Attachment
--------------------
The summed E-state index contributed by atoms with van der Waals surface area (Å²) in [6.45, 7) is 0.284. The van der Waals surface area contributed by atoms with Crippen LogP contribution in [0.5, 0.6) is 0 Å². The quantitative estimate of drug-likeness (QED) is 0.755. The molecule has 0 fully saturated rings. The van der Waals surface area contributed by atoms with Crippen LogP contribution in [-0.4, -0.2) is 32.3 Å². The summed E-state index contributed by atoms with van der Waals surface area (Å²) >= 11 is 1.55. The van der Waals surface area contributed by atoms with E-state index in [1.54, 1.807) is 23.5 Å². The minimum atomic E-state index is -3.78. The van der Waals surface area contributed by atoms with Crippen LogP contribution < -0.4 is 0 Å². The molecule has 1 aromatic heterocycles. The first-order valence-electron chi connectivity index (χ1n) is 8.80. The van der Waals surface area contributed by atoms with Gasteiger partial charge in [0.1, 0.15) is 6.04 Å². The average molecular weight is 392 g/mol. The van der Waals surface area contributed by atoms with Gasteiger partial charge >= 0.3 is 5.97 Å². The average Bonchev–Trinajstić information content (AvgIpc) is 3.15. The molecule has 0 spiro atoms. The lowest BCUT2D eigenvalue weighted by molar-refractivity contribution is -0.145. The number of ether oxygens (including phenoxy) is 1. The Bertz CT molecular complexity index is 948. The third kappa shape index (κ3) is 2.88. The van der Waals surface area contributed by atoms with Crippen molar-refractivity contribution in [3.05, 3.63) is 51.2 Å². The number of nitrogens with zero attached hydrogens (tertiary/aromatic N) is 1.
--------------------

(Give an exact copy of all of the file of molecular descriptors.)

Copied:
The summed E-state index contributed by atoms with van der Waals surface area (Å²) in [6.45, 7) is 0.284. The van der Waals surface area contributed by atoms with Crippen LogP contribution in [0.5, 0.6) is 0 Å². The quantitative estimate of drug-likeness (QED) is 0.755. The molecule has 0 fully saturated rings. The van der Waals surface area contributed by atoms with Crippen LogP contribution in [-0.4, -0.2) is 32.3 Å². The summed E-state index contributed by atoms with van der Waals surface area (Å²) >= 11 is 1.55. The van der Waals surface area contributed by atoms with E-state index in [1.54, 1.807) is 23.5 Å². The minimum atomic E-state index is -3.78. The van der Waals surface area contributed by atoms with Crippen LogP contribution < -0.4 is 0 Å². The molecule has 1 aromatic heterocycles. The first-order valence-electron chi connectivity index (χ1n) is 8.80. The van der Waals surface area contributed by atoms with Gasteiger partial charge in [0.1, 0.15) is 6.04 Å². The average molecular weight is 392 g/mol. The van der Waals surface area contributed by atoms with Gasteiger partial charge >= 0.3 is 5.97 Å². The average Bonchev–Trinajstić information content (AvgIpc) is 3.15. The molecule has 0 spiro atoms. The lowest BCUT2D eigenvalue weighted by molar-refractivity contribution is -0.145. The number of ether oxygens (including phenoxy) is 1. The Bertz CT molecular complexity index is 948. The third kappa shape index (κ3) is 2.88. The van der Waals surface area contributed by atoms with Crippen molar-refractivity contribution in [3.05, 3.63) is 51.2 Å². The number of nitrogens with zero attached hydrogens (tertiary/aromatic N) is 1.